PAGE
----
The Runic Fable Hour (An Animal Adventure)


Once A Fool
Once, many years ago, I read something in mmadsen's excellent (but now ancient) Little Changes with Big Flavor thread:

Talking animals are a staple of fairy tales and fantasy, and some animals are natural predators of monsters the heroes might face (e.g. mongoose or weasel vs. basilisk or poisonous snake, giant owl vs. dire rats or were-rats, tiny mouse vs. elephant, etc.)

Extrapolating from that, I had a mind to run a fable, of sorts, with players running animal PCs. It never happened...

Until, recently, my brother brought it up, again. We both wanted to do an E6 game, anyway and, so, this seemed a natural fit.

The Setting:

A small farm on the edge of the wilderness.

The PCs:

Dog level 1 Knight
Sly Fox level 1 Rogue
Turtle level 1 Cleric

The Tales:

When Raccoon went into the Wilderness

When Ugly Toad went looking for her Beauty

When the Lord of Spring came thieving

When Little Black Bear found his Courage
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Once A Fool
When Raccoon went into the Wilderness

part one

Come, gather around and hear the tale of how Raccoon tricked his way into trouble, and was tricked out of it again.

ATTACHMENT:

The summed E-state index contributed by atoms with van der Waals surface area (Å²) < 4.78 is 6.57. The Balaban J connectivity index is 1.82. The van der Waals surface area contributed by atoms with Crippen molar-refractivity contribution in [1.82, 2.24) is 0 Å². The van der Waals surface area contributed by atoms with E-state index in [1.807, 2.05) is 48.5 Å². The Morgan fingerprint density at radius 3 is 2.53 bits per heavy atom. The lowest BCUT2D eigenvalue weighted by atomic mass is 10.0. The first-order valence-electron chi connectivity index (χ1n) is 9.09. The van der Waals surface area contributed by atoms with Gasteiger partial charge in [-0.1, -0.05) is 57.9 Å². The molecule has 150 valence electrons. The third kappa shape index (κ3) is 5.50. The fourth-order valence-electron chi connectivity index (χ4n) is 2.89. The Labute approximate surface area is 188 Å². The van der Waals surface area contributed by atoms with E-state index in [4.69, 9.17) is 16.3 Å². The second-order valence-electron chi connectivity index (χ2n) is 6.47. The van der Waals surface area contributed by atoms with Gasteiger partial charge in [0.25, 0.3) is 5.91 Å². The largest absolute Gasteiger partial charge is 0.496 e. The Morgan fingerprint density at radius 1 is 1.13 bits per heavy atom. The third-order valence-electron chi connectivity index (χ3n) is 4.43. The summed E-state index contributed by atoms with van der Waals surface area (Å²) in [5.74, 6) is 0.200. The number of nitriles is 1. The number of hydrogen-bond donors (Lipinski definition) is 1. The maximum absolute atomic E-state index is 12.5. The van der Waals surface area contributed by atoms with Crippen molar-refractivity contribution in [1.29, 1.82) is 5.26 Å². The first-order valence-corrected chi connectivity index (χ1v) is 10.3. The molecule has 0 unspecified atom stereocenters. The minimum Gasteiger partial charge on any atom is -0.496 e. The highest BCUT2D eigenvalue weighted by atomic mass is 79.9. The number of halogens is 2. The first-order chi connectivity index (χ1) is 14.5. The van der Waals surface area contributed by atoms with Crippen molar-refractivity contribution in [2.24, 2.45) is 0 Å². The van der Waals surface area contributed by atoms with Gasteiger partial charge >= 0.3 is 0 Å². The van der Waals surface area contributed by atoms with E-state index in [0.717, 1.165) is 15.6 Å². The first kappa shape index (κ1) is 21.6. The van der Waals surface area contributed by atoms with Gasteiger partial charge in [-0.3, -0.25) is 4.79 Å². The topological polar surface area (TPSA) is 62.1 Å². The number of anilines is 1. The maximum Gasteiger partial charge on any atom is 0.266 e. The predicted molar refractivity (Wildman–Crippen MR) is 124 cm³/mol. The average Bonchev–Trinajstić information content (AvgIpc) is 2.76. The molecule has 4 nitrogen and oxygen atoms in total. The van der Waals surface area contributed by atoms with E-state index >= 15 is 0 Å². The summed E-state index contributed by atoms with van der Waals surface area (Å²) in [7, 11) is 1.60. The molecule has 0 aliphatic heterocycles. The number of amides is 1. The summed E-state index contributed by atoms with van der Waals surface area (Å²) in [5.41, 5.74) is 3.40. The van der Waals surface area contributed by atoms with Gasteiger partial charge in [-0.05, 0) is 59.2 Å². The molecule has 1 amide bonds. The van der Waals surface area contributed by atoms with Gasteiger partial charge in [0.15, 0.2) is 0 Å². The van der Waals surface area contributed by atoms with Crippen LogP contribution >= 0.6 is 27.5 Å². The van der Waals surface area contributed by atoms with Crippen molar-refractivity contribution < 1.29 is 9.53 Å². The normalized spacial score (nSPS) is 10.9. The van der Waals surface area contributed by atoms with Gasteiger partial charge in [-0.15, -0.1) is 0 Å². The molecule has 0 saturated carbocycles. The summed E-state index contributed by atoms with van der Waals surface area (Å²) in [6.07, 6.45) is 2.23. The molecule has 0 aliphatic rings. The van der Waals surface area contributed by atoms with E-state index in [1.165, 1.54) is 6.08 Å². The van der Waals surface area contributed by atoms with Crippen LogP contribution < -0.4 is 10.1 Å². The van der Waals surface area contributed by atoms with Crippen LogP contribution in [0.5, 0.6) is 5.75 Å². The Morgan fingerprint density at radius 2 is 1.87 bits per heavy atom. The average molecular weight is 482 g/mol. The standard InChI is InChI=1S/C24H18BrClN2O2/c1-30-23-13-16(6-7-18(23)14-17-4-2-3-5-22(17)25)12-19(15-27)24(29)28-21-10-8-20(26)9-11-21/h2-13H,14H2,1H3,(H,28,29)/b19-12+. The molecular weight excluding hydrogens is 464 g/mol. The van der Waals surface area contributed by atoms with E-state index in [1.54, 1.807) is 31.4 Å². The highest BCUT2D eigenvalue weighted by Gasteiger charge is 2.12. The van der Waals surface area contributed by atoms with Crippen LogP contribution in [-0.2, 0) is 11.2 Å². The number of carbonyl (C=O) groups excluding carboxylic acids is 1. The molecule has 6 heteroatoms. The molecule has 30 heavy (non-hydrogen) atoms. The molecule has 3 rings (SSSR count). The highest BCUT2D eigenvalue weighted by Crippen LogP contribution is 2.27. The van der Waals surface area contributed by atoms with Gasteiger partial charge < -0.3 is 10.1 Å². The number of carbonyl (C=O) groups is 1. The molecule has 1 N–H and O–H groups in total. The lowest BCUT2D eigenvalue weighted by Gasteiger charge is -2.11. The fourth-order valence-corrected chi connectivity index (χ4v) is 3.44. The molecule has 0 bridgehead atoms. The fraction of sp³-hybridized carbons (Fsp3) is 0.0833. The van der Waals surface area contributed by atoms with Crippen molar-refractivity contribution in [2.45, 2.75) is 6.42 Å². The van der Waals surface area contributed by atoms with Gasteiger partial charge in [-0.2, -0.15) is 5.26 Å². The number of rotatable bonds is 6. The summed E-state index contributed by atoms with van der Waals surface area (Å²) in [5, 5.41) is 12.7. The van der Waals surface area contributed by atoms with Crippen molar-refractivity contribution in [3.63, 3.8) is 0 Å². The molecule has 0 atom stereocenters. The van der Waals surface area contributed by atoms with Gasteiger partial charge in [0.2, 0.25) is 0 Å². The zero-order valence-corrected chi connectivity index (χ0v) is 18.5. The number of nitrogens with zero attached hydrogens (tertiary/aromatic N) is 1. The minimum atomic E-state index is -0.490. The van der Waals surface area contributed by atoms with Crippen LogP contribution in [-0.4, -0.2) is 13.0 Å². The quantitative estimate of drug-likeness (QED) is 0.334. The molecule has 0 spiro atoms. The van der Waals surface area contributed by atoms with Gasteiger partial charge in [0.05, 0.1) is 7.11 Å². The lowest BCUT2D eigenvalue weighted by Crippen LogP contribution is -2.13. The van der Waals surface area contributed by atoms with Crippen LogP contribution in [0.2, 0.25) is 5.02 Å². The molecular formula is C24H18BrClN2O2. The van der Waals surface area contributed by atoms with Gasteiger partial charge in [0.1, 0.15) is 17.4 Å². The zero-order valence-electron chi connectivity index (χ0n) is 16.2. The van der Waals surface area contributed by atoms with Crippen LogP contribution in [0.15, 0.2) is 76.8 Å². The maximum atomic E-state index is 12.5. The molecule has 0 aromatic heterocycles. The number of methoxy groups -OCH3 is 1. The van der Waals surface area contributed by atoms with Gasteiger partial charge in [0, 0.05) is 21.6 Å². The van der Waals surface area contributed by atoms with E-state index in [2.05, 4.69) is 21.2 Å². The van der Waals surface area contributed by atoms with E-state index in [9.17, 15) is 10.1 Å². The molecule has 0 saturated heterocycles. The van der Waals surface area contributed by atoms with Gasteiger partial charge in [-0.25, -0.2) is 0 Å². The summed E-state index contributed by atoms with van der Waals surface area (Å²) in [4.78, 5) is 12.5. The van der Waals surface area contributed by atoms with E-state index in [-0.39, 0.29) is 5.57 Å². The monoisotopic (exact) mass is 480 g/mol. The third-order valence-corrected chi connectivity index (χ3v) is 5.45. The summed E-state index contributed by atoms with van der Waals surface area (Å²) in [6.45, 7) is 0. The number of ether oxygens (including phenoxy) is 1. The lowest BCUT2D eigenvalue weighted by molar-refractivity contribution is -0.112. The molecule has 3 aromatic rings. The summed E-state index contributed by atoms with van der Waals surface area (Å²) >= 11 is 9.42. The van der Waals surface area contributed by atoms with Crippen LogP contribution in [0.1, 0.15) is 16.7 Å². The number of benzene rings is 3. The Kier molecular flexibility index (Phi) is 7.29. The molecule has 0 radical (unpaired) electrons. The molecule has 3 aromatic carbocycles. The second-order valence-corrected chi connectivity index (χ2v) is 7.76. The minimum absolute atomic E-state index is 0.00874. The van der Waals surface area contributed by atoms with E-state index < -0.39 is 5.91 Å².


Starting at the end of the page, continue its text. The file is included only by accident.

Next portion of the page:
It happened in the winter, with snow on the ground, but mostly melted away. Life on the Farm was slow, now, and Cat had gotten bored. By way of amusing himself, he had taken to bullying some of the smaller folk--toying with them, chasing them about. So it was, that Cat had been chasing Field-mouse through the dead winter grass all day.

Cat’s cruel game had made its way down to the Pond, where Dog was dutifully herding Boy away from the icy water. Now, Dog and Cat never got along; Cat would taunt Dog when he could, and Dog would chase Cat from sunup to sundown, if no other pressing business demanded his attention. Seeing Cat come down this way, chasing after Field-Mouse, Dog barked a challenge to Cat, warning him to back away.

“Come no further!” Dog growled, and Cat took heed, leaving to find some other game. Field-mouse timidly thanked his new protector, but a new threat soon became evident, for now Boy had taken an interest in the little fellow, and now attempted to catch Mouse for himself. Dog retaliated by licking Boy’s face every time he reached for the wretched little mouse, until, finally, Boy tired of this turn of events and went away. Dog followed after.

Now, the Pond is where Turtle recites her rites and makes her abode and, so, Turtle saw all that had transpired. But Turtle is a patient sort, and she was content to take it all in and see how events would unfold. This is what she saw: